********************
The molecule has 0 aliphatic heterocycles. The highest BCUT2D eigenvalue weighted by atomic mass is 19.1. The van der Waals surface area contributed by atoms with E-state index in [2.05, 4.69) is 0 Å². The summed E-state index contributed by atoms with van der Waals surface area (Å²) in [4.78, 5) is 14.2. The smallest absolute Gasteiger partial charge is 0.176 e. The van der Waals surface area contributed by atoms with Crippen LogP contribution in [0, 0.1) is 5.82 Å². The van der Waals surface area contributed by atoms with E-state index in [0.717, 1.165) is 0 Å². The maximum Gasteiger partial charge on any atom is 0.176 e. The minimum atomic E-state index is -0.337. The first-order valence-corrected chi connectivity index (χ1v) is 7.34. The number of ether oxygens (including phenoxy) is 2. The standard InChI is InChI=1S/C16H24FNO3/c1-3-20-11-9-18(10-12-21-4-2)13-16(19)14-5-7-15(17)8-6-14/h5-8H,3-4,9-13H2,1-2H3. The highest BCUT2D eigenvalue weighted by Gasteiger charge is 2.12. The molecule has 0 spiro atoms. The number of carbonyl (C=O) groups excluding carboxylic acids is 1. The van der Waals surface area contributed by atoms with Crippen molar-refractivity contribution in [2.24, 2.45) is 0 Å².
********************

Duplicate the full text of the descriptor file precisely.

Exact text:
The molecule has 0 aliphatic heterocycles. The highest BCUT2D eigenvalue weighted by atomic mass is 19.1. The van der Waals surface area contributed by atoms with E-state index in [2.05, 4.69) is 0 Å². The summed E-state index contributed by atoms with van der Waals surface area (Å²) in [4.78, 5) is 14.2. The smallest absolute Gasteiger partial charge is 0.176 e. The van der Waals surface area contributed by atoms with Crippen LogP contribution in [0, 0.1) is 5.82 Å². The van der Waals surface area contributed by atoms with E-state index in [0.717, 1.165) is 0 Å². The maximum Gasteiger partial charge on any atom is 0.176 e. The minimum atomic E-state index is -0.337. The first-order valence-corrected chi connectivity index (χ1v) is 7.34. The number of ether oxygens (including phenoxy) is 2. The standard InChI is InChI=1S/C16H24FNO3/c1-3-20-11-9-18(10-12-21-4-2)13-16(19)14-5-7-15(17)8-6-14/h5-8H,3-4,9-13H2,1-2H3. The highest BCUT2D eigenvalue weighted by Gasteiger charge is 2.12. The molecule has 0 spiro atoms. The number of carbonyl (C=O) groups excluding carboxylic acids is 1. The van der Waals surface area contributed by atoms with Crippen molar-refractivity contribution in [2.24, 2.45) is 0 Å².